For dinosaurs, it was a big rock. For humans: Coronal Mass Ejection (CME). When the Earth is hit by the greatest CME in recorded history (several times larger than the Carrington Event of 1859), the combined societies of the planet's most developed nations struggle to adapt to a life thrust back into the Dark Ages. In the United States, the military scrambles to speed the nation's recovery on multiple fronts including putting down riots, establishing relief camps, delivering medical aid, and bringing communication and travel back on line. Just as a real foothold is established in retaking the skies (utilizing existing commercial aircraft supplemented by military resources and ground control systems), a mysterious virus takes hold of the population, spreading globally over the very flight routes that the survivors fought so hard to rebuild.

  • 5 out of 5 stars
  • Great story. R C Bray awesome as always

  • By Matthew B. on 23-11-17

Excellent!

Overall
5 out of 5 stars
Performance
5 out of 5 stars
Story
5 out of 5 stars

Reviewed: 05-05-18

I'm a big sad fan of post apocalyptic stories. Generally I prefer them without zombies (or similar) but I don't mind how the end of things comes about - just make it believable. This is a story without zombies - just people. And people can be bad enough (and good enough) without the undead putting in an appearance.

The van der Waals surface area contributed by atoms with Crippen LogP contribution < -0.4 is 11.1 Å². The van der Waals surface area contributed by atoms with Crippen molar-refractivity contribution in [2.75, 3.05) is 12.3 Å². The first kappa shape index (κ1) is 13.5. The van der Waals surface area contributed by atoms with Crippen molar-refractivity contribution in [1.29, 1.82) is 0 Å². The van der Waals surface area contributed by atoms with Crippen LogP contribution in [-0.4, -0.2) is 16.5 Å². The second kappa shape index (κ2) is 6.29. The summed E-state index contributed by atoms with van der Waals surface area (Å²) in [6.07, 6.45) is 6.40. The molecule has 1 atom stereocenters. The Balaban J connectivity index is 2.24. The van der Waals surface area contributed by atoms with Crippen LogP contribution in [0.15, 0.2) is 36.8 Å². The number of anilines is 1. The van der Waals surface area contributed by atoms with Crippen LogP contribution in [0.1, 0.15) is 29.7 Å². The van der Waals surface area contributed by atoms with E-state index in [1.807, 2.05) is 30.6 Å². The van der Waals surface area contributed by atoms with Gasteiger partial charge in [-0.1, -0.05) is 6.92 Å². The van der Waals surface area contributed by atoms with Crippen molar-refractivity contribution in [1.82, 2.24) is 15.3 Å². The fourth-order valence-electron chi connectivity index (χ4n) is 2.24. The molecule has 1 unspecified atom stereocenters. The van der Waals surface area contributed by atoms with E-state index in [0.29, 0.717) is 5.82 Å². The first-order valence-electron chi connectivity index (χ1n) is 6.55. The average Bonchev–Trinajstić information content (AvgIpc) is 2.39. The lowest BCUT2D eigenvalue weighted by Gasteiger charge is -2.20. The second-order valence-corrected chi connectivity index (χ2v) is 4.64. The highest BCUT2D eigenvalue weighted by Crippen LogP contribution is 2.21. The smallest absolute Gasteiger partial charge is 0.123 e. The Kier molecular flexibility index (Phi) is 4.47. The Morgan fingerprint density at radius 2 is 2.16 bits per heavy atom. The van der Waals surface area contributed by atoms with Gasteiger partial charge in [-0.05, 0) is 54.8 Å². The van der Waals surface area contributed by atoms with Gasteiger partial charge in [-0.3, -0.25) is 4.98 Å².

What appealed to me strongly is the sense of "real" that I felt from the story (and most of book two also). The characters are interesting and well developed. People are both good and bad, weak and strong (well a couple are mostly strong), kind and unkind. In situations where there is violence and confrontation - it is illustrated well and believable.

One thing which I have found irritating in other similar stories is when a group of people who are perhaps rather more bad than good - attack the protaganists in a story and our heroes rise to the occassion and sock it to them. What do the baddies do? They fight on ruthlessly to the last man. What would real baddies (and most people) really do? Run away when things were looking iffy. In Commune - they behave as you'd expect (with one irksome exception in book two).

This is not a book with constant action and excitement - time is spent on back stories and painting the bigger picture and for that reason when action comes it is all the more satisfying for not being plastered throughout. Difficulties are painted in what seems to me to be a pretty realistic light - survival being a tough call from day one.

All in all - this is an exciting and for me mostly believable "end of the world" story. And R.C. Bray is absolutely the right person to be reading it - adding even more to the experience. Bring on book three!